Australia’s new temporary regional visa elevated to permanent visa status.
Up to the early 90s Australian governments successfully developed a migration program that was the envy of other countries. The independent points based permanent visa used to be a prized possession for the most skilled in demand overseas workers. It was managed and implemented by experienced migration policy makers in Canberra. Since then Australia’s nation building migration program has passed through a radical transformation process reaching the point where lower level criteria based temporary visas attain the same level as points based permanent visas. New provisional skilled regional visas (which will commence in November 2019) will have access to social security payments and certain government services on the same terms as permanent visa holders. Yes that is right the Morrison government think it is good public policy to provide regional temporary visa holders with the same rights as permanent visa holders – access to social security benefits, pensions, disability services and fee help higher education.
The costs of new regional visas?
Who will pick up the tabs for the regional visas additional social security benefits? You guessed it the Australian taxpayer. The Explanatory Memorandum to the Bill states that the amendments will have a ‘low financial impact’. But this is a temporary visa, which means it is uncapped and comes with all the benefits attached to a permanent visa. I am surprised the Federal government do not suspect this new amendment will incur significant growth in demand from temporary visa holders already in Australia, particularly Foreign students and also from overseas applicants. Further the Morrison government intends to allocate 92,000 places for regional visas in the migration program over the course of there term in office.
What is the reason for the significant change in regional visa entitlements?
The rationale behind the introduction of these visas is set out in the Australia government’s ‘Plan for Australia’s Future ’ which argues that population growth in Australia has been unevenly distributed across metropolitan and regional areas.  The plan states that managing population growth is a shared responsibility Involving Commonwealth, State, Territory and Local governments working together. It goes on to state that this represents the beginning of a new bottom-up process to ensure that population growth is understood, and its pressures are managed and addressed.
But this is questionable. In Western Australia the State Labor government has already set out to their plans to grow Perth using the highest growth projections (3.5 million for Perth and Peel to 2050) adopted from the Australian Bureau of Statistics population series. There has been little public debate on this. With no direct questions on what type of population growth the Perth public would prefer as opposed to the Labor government’s very high growth plans. At the local government level there attitude to population growth appears to take the lead from the State government.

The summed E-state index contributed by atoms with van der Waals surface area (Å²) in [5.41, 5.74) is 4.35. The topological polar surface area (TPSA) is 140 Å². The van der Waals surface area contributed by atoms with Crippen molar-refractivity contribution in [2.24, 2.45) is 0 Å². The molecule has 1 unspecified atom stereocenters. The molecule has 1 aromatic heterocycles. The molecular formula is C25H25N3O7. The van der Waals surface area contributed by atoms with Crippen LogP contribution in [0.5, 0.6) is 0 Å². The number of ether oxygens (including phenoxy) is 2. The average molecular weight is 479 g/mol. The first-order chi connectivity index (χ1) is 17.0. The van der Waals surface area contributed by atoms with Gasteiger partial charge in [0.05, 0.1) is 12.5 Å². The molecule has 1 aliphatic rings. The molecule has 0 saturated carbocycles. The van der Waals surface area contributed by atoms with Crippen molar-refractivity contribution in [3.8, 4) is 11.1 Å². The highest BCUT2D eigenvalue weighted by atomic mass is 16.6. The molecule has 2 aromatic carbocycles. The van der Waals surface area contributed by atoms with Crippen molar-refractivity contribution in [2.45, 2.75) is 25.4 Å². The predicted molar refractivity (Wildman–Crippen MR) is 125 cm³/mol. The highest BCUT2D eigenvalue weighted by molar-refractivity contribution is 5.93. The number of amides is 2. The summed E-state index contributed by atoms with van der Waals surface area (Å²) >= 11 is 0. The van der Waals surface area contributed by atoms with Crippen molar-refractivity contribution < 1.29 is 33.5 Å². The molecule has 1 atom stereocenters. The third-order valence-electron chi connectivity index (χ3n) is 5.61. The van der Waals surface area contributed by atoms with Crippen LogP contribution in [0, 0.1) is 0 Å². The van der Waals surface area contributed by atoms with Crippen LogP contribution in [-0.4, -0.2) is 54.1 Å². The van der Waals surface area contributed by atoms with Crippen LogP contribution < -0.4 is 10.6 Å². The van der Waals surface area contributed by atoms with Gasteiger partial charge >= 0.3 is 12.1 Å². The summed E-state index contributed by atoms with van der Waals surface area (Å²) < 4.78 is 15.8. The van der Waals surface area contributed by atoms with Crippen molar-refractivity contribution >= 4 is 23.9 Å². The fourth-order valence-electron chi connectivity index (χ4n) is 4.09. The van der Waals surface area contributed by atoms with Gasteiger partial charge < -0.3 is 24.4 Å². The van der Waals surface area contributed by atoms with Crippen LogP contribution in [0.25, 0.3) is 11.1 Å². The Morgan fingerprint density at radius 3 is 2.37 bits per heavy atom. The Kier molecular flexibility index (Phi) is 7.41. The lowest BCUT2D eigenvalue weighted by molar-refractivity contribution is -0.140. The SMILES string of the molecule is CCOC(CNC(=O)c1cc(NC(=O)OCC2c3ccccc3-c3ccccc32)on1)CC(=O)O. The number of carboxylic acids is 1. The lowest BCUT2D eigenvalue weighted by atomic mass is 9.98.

How will the new regional visas impact West Australia.
The Commonwealth Government will also offer States and Territories a greater say on migration by increasing the number of state nominated places. This means the WA government may also decide to choose migrants with certain characteristics or those migrants willing to live and work in the regions. This will probably have a significant impact in Western Australia. Compared to other states and territories ,West Australia is the largest recipient of regional visas. For example, the majority of persons granted a Regional Sponsored Migration Scheme (RSMS) visa in 2017–18 indicated they would reside in Western Australia (31.5%). Regional visas require the migrants to live and work anywhere outside Greater Perth for a period of 3 years. But there is nothing to stop them doing so. And of course after a 3 year period how many thousands of regional visa holders will move to Perth with permanent visas?
 Harriet Spinks, ‘New Skilled Regional Visas (Consequential Amendments) Bill 2019’, 2019 <https://www.aph.gov.au/Parliamentary_Business/Bills_Legislation/Bills_Search_Results/Result?bId=r6384> [accessed 19 October 2019]..
 Harriet Spinks.
 Australian Government, ‘Planning for Australia’s Future Population’, 2019 <https://www.pmc.gov.au/sites/default/files/publications/planning-for-australias-future-population.pdf>.
 Australian Government.
 Australian Bureau of Statistics, ‘3222.0 – Population Projections, Australia, 2017 (Base) – 2066’, 2018 <http://www.abs.gov.au/AUSSTATS/abs@.nsf/Latestproducts/3222.0Main%20Features12017%20(base)%20-%202066?opendocument&tabname=Summary&prodno=3222.0&issue=2017%20(base)%20-%202066&num=&view=> [accessed 5 May 2019].
 Australian Government.
 Australian Government.
 Australian Government Department of Home Affairs, ‘2017-18 Migration Program Report’, 2018 <https://www.homeaffairs.gov.au/research-and-statistics/statistics/visa-statistics/live/migration-program> [accessed 2 September 2019].